Treson Thompson interviews a subject for The Perspective Project.

SCOUTING AROUND: Student shares others' perspectives

   Last year, Treson Thompson took a photography workshop in which one assignment was to approach a stranger, get their story, and take a photo. Over the summer, Thompson, a high school senior, inspired by that assignment and the Humans of New York series, started The Perspective Project.
   “Naturally, I’m shy, so I wanted to do it to challenge myself,” Thompson said.
   For the project, he approached strangers or acquaintances – mostly at The Daily Grind & Wine or at Tri-County Community College, where he has dual enrollment with his homeschool – and asked them if they’d like to participate. He posts a photo and the person’s story on his website and Facebook. He hasn’t had anyone say no yet.
   “I think it’s pretty cool that people are willing to do it,” Thompson said.
   In fact, he said he’s made some people feel better by asking about their lives – some have never had someone else show that kind of interest in them.
   Just like Humans of New York, Thompson doesn’t use names, even though he admits in a small community people are not as anonymous as in New York.
   “I’m glad I chose not to use names because some people asked not to take a photo of their face,” he said.
   For those people, Thompson took photos of their hands or glasses.
   He said he’s gotten some good feedback and really likes doing it.
   “For the people it has reached, it’s been a blessing and an inspiration,” he said.
   Many people have reached it through Facebook, and once at the website, people can subscribe for email updates. Thompson wants more people to see his gallery of “small glimpses” in other’s lives.
   “It’s called The Perspective Project because I want people who read it to get a different perspective,” Thompson said. “Not necessarily change their minds... at least have empathy for other people.”
   For the 18-year-old, he got more out of it than expected. He got a lot of advice from people telling stories about their decisions, he learned more about the area, he improved his photography skills, and he learned a lot about himself. He feels the project also has helped him manage his fears.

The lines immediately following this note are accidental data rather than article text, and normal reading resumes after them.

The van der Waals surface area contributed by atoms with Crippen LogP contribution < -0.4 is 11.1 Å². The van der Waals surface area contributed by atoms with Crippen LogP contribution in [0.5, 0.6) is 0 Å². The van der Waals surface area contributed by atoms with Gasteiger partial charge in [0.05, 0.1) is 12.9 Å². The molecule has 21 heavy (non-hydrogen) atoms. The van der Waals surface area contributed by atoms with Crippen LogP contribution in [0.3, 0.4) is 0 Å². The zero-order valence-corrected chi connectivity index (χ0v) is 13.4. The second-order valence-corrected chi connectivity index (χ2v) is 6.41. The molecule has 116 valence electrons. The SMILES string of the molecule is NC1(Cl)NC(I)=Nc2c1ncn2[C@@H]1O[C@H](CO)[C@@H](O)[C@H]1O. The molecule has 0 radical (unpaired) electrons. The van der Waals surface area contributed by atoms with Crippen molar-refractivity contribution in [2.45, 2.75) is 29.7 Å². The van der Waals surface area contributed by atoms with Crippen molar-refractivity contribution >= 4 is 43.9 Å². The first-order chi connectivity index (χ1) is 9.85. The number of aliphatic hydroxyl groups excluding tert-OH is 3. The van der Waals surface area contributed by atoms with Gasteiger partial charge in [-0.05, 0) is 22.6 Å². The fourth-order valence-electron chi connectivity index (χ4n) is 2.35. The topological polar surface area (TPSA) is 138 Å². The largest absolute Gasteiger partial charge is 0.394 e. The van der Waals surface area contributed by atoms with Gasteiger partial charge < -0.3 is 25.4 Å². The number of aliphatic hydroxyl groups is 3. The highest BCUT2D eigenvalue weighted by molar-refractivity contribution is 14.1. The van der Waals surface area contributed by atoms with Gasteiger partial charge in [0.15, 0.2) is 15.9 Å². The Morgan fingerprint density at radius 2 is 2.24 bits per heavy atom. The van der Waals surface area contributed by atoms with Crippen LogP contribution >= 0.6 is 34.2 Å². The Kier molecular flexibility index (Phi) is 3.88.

“This project really helped me to walk up to someone and ask them questions,” Thompson said.
   One person who was really interesting to talk to was an older woman who knew a lot of history, he said.
   Thompson is hoping he can use the project for his senior thesis for homeschool classes. Whether it is accepted or not, he plans to continue the project for as long as he can. He even plans to take the project with him to college, whether he ends up in Chattanooga, Tenn., Young Harris, Ga., or somewhere else, as he pursues a degree in biology. He wants to continue doing it because it fits with his beliefs that God loves everyone and helps spreads that message.
   The Perspective Project can be found at

Fire department raising funds
   This Sunday’s lunch could help a local fire department purchase a new building.
   The Brasstown Volunteer Fire Department is holding a fundraiser at 1 p.m. Sunday in the Brasstown Community Center.
   For $10, each attendee will receive a lunch including Brasstown beef chili, buttermilk cornbread, vegetable curry with rice, homemade cookies, hot coffee and cider.
   The event also will feature live music by the Pressley Girls.
   To help with the fundraising efforts, there will be live and silent auctions of local arts and crafts.
   The Brasstown Fire Department serves both Cherokee and Clay counties.
   Samantha Sinclair is Scouting Around columnist for the Cherokee Scout. You can reach her by email,; fax, 837-5832; or by leaving a message in the office at 837-5122.